Click on the images below to find out about each section of the portrait.
A Quick Overview
The portrait of Vicky Phelan is a ‘triptych’ which means it consists of three panels side by side. It was created by the Irish artist Vincent Devine and bought by David Brennan, a family friend of Vicky Phelan, at an online auction for the Heroes Aid Charity. Straddling the boundaries of Realism, Surrealism and Expressionism, the portrait measures 300cm x 150 metres and is infused with a mysterious pulse that resonates beyond the canvas.
Reading from left to right, Vicky Phelan’s narrative is conveyed as past, present and future acted out on Doonbeg Beach in the west of Ireland. The left-hand panel is dominated by a powerful assemblage of flesh and bone whose forward motion is suddenly halted.
The centre panel dominates. Here the sitter engages directly with the viewer. Events, both joyful and traumatic are rendered symbolically. Her outstretched right hand supports a bird, a young crimson rosella, representative of her daughter. On her left hand, her son as a sapling oak. Beneath her left foot, a colonnade represents a legal triumph while shamrocks close to her heart are emblematic of the continuous support she has received from the people of Ireland and beyond. Within her torso, invisible cancer is made visible. Her eyes are bright with strength and hope.
In the right-hand panel a horse is looking backwards, a collage of powerfully charged symbols is placed between its hind legs and forelegs. A flickering candle reminds the viewer of the fragility of life itself. Indented into the sands beneath, Vicky Phelan’s footsteps leave the canvas.
Vicky collaborated with the artist throughout the process and they both agreed the painting should be situated in Doonbeg in Co. Clare, a location she describes as her favourite place on earth.
Vicky has always loved the painting for “making the invisible visible” and hopes the work will act as a “symbol of hope” for those who see it. She was unsure when first approached about the portrait but that the artist “won me over”.
“I could see how invested he was in his work. He’s very strong into women’s rights and advocating for women and what I really loved was the anatomical way he painted me. I really like this idea of showing my scars.”
Vincent began painting in 2008 while studying in college. He wanted to explore a new way of painting outside of academia. A unique style quickly emerged which Vincent has nurtured to create a visual style that stands on its own. Subconscious undertones have always been prevalent in his work, and he continues to defy categorisation as an artist of a certain genre due to his constant fluctuation into new and exciting styles in his painting practice.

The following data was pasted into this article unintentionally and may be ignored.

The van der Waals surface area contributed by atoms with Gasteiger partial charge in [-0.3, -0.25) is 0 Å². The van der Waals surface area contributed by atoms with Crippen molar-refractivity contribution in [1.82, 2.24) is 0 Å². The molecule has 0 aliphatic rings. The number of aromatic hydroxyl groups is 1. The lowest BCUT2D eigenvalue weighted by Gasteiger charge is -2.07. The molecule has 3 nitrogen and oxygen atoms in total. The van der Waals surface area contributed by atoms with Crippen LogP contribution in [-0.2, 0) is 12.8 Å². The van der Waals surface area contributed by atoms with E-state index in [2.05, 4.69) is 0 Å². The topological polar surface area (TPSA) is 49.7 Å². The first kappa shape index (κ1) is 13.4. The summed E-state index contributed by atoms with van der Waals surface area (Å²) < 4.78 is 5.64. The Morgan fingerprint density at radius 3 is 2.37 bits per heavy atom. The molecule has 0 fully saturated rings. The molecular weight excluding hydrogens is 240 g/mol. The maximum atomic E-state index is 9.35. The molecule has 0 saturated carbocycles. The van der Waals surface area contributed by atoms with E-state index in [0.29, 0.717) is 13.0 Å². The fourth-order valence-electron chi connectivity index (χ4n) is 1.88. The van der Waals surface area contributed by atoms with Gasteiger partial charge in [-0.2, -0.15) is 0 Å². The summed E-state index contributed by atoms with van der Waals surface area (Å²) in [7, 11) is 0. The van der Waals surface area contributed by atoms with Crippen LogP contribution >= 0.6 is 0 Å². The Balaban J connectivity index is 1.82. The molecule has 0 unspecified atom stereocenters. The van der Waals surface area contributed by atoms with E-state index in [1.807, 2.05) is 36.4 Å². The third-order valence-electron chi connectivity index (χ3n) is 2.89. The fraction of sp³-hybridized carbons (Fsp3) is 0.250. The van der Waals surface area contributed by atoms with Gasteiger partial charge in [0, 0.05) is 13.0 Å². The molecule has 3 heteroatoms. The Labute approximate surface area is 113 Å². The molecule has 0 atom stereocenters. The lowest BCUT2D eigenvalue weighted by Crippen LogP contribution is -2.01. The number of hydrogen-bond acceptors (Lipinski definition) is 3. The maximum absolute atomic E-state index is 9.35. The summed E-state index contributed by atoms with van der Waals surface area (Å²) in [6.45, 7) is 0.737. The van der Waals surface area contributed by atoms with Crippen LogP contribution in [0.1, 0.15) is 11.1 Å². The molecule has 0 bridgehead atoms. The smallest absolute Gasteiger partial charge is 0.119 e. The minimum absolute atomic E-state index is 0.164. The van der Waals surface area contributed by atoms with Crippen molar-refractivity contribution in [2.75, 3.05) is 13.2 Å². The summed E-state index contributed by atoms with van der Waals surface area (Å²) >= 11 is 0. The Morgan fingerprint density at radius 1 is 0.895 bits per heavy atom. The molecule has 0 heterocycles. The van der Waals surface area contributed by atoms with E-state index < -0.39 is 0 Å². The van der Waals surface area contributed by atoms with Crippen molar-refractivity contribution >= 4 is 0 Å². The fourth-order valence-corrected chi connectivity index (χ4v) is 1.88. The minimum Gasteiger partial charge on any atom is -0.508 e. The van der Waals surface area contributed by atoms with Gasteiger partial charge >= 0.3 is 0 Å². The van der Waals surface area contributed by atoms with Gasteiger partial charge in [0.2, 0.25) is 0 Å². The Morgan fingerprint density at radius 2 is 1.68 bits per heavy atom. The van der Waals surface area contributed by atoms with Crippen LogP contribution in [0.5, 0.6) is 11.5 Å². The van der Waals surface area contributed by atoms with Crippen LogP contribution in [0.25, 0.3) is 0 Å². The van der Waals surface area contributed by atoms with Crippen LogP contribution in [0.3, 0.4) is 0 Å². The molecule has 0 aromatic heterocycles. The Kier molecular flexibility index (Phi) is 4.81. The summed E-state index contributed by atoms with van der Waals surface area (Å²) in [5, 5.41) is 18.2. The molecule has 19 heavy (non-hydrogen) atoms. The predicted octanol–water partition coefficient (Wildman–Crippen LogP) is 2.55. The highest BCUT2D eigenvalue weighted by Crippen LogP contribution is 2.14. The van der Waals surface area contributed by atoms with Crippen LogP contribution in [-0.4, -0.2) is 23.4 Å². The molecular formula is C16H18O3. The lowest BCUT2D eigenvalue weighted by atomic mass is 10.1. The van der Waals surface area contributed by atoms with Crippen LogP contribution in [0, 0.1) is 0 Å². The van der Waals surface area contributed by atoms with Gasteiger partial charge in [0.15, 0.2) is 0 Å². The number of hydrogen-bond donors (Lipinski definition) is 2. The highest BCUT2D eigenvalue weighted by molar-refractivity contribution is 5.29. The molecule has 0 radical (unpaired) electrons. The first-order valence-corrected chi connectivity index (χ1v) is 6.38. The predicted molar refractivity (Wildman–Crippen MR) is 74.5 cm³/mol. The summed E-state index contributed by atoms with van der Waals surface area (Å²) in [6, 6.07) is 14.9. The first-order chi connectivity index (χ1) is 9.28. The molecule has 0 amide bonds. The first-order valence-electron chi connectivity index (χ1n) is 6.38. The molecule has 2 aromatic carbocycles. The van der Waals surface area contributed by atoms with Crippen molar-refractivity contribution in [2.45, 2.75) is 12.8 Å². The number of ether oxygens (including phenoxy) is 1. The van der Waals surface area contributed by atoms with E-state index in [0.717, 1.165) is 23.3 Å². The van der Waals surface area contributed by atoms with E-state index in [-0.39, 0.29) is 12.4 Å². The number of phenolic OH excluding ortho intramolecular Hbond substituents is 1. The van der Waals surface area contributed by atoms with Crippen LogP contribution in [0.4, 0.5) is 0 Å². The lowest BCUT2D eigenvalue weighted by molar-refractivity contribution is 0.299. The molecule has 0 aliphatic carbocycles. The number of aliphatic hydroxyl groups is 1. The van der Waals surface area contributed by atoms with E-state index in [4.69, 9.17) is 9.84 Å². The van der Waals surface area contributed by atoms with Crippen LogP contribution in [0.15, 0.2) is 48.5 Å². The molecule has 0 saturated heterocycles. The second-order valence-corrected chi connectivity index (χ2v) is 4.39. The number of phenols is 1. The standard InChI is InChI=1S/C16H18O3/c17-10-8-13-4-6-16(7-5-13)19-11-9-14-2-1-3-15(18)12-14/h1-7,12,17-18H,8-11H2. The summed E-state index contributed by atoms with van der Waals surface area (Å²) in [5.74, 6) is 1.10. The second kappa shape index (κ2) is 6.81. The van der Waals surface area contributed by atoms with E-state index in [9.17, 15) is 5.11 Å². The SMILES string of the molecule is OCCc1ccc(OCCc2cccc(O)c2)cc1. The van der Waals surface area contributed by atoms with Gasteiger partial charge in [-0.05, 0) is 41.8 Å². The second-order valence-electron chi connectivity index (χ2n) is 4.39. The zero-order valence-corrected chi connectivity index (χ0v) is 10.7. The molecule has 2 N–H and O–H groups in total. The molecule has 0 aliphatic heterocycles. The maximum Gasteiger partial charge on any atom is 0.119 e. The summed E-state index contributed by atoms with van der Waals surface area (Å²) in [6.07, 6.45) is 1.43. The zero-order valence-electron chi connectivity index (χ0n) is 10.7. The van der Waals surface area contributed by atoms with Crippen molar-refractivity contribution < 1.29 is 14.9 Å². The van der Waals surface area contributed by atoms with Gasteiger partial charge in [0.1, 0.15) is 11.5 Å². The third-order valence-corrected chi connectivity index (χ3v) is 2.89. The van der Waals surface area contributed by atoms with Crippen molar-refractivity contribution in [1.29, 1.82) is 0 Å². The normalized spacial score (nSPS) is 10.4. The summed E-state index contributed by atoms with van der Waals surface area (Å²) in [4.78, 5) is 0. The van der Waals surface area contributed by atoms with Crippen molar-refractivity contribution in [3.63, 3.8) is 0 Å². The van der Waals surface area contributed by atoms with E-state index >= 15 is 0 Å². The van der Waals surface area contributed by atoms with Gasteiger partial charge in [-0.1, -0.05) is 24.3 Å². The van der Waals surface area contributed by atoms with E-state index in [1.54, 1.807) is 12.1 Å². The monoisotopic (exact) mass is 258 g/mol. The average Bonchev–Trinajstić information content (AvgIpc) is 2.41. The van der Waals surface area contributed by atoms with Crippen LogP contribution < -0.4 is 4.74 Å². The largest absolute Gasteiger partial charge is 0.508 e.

His work has been lauded by huge stars such as Shakira, Will.I.Am, Alanis Morissette and J.K Rowling. He has been commissioned by the likes of Tyra Banks, Roisin Murphy, Iggy Azalea and been featured on Madonna’s “Rebel Heart Tour” and Debbie Harry’s autobiography “Face It”.
In 2018 Vincent had a sellout show of the Irish debut of his new Manifesto work to one of Ireland’s most prominent collectors. This new work is an in-depth exploration into the visual implications of the subconscious mind through various exercises and visual depictions.
Vincent seeks to find answers to the subconscious undertones that have always informed his work yet eludes understanding on a conscious plane. His new work is explored under the umbrella term “Neo-Dimensionism” and seeks to visually explain the inexplicable, paint the unpaintable. He produces this work in tandem with his hugely popular and unique “Ambigutree Series” which has garnered considerable interest at home and abroad.
David Brennan is a lifelong friend of Vicky Phelan. They grew up together in the village of Mooncoin in south Kilkenny and their families share a close bond. David is also the managing director of Eastgate Engineering, an Irish business with operations in the UK.
David and his wife Alicia were watching the Late Late Show one Friday evening when they saw the portrait being unveiled and heard about the charity auction. When David’s wife Alicia turned to him and said ‘You have to buy that painting, you have to bring it home’, he knew she was right.
A few weeks later, he bid at the online auction, and following a few nerve-wracking minutes, he emerged as the proud owner of the portrait. Truth be told, he doesn’t consider himself the owner, more a custodian. He wants to use the portrait to raise awareness and continue Vicky’s extraordinary legacy.